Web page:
Attention, straight men dating women: Here’s why they still — yes, still — expect you to pick up the check

Aside from whether men should hold the door for women, few seemingly frivolous issues have fanned the flames of anti-feminism as much as who should pay for dates between men and women. It’s a subject that seems to never die — see yesterday’s Guardian feature on “Paying while dating” — because there are always a subset of men who insist that it’s absolutely unfair that as the world has gotten closer to gender equality, men are still expected to pick up the check. A 2014 NerdWallet studyfound that 77 percent of over 1,000 U.S. respondents expected men to pick up the check on a first date. Most likely, they will continue to be—perhaps not forever, but certainly for the here and now.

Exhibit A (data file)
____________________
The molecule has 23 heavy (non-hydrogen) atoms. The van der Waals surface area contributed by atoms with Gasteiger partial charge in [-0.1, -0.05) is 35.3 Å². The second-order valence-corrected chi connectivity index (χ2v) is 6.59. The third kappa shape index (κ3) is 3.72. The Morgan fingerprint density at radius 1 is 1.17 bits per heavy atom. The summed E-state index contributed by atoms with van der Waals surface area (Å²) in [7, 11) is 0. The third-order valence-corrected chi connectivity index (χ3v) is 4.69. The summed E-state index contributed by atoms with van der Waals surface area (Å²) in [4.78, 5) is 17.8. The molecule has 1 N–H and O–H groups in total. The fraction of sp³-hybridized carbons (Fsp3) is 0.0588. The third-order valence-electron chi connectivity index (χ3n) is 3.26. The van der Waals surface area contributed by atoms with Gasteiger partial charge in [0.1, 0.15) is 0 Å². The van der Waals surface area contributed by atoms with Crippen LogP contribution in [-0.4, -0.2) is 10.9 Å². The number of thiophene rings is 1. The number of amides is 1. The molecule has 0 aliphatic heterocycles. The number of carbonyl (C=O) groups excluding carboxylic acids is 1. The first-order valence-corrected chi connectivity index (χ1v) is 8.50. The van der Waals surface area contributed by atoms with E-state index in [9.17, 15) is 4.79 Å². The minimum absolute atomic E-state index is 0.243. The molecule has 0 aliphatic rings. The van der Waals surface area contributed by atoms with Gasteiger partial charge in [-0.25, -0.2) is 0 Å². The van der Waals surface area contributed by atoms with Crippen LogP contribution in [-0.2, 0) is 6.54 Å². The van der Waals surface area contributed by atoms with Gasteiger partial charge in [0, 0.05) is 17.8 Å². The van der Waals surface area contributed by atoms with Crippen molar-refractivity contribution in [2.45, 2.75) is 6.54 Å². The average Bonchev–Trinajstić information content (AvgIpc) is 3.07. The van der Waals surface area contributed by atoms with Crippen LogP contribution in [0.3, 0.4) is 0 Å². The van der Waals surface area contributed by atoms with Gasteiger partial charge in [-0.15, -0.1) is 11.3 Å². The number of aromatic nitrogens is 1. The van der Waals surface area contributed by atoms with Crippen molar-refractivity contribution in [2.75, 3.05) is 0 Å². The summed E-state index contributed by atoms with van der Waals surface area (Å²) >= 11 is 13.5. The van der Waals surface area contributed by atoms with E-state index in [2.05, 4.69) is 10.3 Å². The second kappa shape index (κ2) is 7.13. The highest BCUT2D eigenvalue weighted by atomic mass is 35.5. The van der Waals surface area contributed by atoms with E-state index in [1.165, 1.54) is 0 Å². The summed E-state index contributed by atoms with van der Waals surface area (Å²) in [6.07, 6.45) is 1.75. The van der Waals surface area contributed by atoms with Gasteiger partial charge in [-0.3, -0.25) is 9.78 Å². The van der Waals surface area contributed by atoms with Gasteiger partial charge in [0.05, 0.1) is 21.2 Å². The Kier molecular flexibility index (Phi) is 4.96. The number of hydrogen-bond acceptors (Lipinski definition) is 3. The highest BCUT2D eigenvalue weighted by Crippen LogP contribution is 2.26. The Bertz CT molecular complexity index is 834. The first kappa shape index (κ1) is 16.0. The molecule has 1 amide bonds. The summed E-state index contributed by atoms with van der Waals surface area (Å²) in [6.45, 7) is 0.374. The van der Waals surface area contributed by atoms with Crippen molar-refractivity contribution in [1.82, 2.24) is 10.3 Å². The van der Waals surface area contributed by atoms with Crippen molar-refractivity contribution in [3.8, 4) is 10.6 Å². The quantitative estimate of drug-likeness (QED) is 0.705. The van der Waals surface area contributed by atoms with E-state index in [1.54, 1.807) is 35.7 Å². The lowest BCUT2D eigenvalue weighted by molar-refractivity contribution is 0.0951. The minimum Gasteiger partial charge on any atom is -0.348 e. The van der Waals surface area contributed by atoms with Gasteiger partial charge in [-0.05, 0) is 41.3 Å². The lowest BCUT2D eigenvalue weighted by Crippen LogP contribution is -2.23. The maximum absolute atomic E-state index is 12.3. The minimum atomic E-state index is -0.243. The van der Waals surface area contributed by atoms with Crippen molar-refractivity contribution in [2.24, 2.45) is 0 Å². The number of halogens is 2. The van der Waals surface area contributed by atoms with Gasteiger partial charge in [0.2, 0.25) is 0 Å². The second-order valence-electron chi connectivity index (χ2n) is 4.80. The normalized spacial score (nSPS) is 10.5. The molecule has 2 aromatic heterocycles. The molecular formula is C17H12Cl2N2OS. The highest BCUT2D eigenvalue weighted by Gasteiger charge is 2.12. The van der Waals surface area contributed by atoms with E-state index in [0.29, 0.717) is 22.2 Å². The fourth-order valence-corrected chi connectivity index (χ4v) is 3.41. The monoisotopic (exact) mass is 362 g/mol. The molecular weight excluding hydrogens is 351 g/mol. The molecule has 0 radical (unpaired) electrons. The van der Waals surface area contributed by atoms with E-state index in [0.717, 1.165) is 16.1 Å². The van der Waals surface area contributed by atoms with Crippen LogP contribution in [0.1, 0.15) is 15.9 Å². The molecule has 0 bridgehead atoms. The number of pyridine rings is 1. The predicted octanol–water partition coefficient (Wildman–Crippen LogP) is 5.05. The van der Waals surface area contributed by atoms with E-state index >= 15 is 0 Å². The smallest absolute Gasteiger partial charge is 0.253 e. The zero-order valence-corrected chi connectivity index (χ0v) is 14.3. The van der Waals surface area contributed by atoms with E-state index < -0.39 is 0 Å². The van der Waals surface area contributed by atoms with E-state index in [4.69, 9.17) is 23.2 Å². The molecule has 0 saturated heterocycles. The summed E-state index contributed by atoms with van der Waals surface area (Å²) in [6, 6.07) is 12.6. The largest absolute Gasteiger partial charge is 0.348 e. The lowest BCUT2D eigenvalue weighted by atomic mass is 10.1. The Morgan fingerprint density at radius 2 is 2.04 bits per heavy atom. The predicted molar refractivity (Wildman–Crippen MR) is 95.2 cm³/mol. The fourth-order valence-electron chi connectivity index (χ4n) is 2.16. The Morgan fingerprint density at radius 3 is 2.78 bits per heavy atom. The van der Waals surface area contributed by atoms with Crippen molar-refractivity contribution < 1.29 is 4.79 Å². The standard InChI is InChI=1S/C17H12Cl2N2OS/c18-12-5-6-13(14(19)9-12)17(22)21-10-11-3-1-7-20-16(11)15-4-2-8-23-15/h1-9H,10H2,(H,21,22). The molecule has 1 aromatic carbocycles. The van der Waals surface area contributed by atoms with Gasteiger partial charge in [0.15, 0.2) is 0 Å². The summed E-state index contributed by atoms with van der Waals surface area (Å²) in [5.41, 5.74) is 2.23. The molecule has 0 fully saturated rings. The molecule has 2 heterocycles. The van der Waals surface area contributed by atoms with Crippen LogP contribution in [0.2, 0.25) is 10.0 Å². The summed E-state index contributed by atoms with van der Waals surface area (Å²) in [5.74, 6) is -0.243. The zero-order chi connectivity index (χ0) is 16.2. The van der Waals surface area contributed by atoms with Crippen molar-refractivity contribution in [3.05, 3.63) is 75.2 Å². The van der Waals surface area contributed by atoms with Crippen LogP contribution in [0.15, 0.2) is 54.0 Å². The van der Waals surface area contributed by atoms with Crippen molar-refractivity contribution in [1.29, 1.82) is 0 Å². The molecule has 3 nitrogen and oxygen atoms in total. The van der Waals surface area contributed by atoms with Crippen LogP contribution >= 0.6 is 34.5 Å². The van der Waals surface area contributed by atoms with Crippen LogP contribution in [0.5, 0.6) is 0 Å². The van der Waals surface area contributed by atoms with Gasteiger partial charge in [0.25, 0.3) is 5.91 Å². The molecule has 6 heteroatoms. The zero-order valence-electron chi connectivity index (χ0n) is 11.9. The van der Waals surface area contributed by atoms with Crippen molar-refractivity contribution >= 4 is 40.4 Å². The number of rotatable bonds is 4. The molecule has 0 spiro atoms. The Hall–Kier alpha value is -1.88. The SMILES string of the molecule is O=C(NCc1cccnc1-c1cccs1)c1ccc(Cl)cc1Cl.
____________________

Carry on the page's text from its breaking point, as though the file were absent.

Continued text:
Why? News flash: it’s not about the money, it’s about what the money signifies. “The man should pay on the first date, always. It’s meant to set the tone—that this is and was a date, not a networking opportunity or a new friendship,” founder of online dating concierge service eFlirt and author of “Love @ First Click,” told Salon. “It speaks to a man’s values and shows that he is a gentleman. Most first dates are just a few cocktails, so this shouldn’t be a burden for men. Beyond a first date, the rules change a bit though and it depends on what you do together. For example, if it’s dinner and an after-dinner cocktail for a second date, it’s great for the woman to pay for the cocktails at the second destination. Or, she could plan and pay for the third date. Ultimately, paying the bill on a date shows appreciation. It’s a gesture to let someone know you’re interested in them and appreciate them. That’s why I never suggest splitting the bill. A date should feel like a treat and it doesn’t when it becomes an accounting transaction.”